In paragraph 119 the Public Petitions Committee says: “We are launching, alongside this report, a dedicated Public Petitions Committee Wiki page.” The footnote takes you to this Wikipedia article. This is an article which was already deleted when I checked it early this afternoon, and remains deleted as I write this article.

The Public Petitions Committee’s attempt to use Wikipedia like this completely misunderstands what Wikipedia is for. A page such as the one the Public Petitions Committee tried to create is completely against Wikipedia guidelines. Wikipedia is an encyclopedia, not some kind of worthy version of Craigslist. They could try reading about What Wikipedia is not, notably that Wikipedia is not a soapbox:

Wikipedia is not a soapbox, a battleground, or a vehicle for propaganda and advertising… Therefore, content hosted in Wikipedia is not… [p]ropaganda, advocacy, or recruitment of any kind, commercial, political, religious, or otherwise…

[Content hosted in Wikipedia is not] Self-promotion. It can be tempting to write about yourself or projects in which you have a strong personal involvement. However, do remember that the standards for encyclopedic articles apply to such pages just like any other, including the requirement to maintain a neutral point of view, which is difficult when writing about yourself or about projects close to you.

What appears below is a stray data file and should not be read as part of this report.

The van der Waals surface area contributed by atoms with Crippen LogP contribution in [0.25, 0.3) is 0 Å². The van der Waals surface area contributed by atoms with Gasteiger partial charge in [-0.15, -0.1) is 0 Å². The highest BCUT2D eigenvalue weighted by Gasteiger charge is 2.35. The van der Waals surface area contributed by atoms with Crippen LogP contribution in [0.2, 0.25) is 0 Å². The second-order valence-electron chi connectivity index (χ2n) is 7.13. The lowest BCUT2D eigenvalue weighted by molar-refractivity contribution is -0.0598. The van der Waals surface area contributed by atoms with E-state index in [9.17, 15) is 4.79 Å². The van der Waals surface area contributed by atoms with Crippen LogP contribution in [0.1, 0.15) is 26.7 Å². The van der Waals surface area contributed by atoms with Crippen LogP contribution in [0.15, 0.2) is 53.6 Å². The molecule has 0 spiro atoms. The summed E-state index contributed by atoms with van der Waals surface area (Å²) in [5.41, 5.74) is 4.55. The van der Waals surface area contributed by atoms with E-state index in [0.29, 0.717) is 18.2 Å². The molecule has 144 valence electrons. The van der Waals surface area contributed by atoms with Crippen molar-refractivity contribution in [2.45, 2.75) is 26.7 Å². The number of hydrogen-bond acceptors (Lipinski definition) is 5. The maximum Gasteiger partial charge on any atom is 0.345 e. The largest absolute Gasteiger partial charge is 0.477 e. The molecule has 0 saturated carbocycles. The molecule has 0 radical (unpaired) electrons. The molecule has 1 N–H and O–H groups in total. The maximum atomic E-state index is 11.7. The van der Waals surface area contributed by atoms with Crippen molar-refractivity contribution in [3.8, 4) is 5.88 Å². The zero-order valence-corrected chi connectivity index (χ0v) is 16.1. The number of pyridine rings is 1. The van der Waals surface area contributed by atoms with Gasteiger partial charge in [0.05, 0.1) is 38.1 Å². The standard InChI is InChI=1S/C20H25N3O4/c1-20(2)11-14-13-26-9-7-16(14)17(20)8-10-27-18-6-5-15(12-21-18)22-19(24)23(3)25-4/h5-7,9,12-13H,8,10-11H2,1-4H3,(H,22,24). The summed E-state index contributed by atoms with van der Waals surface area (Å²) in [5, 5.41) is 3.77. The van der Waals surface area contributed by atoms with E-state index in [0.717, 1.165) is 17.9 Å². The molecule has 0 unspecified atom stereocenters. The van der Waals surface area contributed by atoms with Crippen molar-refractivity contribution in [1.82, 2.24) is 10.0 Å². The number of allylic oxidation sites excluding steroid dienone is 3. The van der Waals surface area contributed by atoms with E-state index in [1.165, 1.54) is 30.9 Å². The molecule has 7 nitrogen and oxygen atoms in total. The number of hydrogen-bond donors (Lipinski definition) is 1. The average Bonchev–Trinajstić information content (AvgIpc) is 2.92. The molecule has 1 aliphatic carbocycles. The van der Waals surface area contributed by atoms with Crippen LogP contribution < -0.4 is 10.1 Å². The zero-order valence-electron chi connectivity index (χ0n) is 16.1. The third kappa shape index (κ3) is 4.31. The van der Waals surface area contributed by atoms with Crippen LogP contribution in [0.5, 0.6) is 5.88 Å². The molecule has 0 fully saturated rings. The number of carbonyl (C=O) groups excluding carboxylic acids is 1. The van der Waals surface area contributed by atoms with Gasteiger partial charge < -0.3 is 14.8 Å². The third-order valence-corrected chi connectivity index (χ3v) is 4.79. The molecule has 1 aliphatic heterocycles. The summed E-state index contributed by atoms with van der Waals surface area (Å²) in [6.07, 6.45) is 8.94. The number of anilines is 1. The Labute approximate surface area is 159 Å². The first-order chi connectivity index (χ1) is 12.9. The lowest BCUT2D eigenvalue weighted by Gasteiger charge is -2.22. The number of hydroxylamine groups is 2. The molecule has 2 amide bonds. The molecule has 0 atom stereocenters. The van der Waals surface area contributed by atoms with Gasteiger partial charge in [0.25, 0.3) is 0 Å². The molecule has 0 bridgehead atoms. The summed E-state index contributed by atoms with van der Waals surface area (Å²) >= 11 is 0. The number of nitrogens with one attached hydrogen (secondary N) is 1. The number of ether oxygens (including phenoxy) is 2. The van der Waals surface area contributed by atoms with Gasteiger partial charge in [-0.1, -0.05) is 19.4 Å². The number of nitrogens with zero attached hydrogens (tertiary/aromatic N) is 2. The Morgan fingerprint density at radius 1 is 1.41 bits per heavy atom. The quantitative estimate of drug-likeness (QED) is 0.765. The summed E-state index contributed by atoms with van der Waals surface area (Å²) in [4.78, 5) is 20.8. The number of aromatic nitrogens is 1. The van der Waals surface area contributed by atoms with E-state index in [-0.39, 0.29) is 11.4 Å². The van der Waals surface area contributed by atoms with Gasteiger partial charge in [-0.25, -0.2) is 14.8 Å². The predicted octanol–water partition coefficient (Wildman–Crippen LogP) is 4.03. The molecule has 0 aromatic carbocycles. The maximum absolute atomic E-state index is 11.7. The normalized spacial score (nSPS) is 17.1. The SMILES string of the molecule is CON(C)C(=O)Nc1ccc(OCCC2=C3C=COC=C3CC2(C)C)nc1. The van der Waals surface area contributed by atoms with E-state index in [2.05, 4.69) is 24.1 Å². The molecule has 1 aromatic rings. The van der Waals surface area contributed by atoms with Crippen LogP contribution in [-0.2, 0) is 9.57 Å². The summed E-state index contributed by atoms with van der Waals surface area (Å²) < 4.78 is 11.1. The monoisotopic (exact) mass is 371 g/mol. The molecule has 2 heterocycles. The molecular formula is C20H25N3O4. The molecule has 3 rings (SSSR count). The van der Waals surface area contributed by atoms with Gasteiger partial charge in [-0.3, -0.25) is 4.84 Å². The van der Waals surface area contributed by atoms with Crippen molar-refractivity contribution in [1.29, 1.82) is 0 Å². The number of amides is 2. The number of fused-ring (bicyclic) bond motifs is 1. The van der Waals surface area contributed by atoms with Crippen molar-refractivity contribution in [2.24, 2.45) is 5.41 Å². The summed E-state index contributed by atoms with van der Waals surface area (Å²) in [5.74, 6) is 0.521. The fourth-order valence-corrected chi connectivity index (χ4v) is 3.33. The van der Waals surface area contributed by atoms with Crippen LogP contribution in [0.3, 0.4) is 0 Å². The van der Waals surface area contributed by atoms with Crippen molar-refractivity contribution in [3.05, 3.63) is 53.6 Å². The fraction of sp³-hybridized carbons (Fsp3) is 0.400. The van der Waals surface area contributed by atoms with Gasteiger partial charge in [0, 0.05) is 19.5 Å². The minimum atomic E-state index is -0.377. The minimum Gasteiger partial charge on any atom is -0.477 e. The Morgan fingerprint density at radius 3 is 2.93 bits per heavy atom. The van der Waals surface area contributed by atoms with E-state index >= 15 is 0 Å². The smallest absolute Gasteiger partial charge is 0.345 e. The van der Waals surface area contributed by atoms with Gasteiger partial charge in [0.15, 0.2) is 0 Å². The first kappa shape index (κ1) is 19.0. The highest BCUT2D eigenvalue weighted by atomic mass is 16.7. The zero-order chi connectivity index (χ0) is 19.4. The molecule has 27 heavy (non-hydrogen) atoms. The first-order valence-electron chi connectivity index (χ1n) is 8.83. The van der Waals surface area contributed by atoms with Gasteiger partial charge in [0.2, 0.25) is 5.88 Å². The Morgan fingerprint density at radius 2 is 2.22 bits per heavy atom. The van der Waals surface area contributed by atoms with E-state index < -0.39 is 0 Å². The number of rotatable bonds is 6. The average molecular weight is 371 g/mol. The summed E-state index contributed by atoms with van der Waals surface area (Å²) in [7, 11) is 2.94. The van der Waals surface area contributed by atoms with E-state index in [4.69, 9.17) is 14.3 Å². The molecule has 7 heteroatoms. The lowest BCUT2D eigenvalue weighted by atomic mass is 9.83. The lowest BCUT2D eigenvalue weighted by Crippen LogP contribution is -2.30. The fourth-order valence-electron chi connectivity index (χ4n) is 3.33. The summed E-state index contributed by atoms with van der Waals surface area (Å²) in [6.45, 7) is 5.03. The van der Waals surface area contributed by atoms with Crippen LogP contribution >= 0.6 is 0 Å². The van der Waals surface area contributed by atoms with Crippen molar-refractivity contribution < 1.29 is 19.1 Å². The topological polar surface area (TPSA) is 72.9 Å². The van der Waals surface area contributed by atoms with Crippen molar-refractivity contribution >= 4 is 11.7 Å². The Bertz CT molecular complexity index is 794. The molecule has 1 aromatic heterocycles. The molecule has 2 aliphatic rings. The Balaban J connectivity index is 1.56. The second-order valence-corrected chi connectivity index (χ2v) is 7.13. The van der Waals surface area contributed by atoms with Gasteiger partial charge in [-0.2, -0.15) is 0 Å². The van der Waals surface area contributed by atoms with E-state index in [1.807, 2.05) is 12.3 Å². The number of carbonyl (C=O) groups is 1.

An subject is considered worthy of an article on Wikipedia by the bottom-up processes upon which Wikipedia is based. It is not for the Public Petitions Committee to swan in and create a page for itself. Nor can it be the final arbiter on what that article contains. The report somewhat states in somewhat Orwellian fashion:

We are of course mindful of the ability to amend text given the ‘ongoing principle’ under which Wiki pages are created. Our clerks will monitor the page carefully to ensure it remains a factual and authoritative source of information about our public petitions process.

Moreover, Wikipedia is not a manual, guidebook, textbook or scientific journal: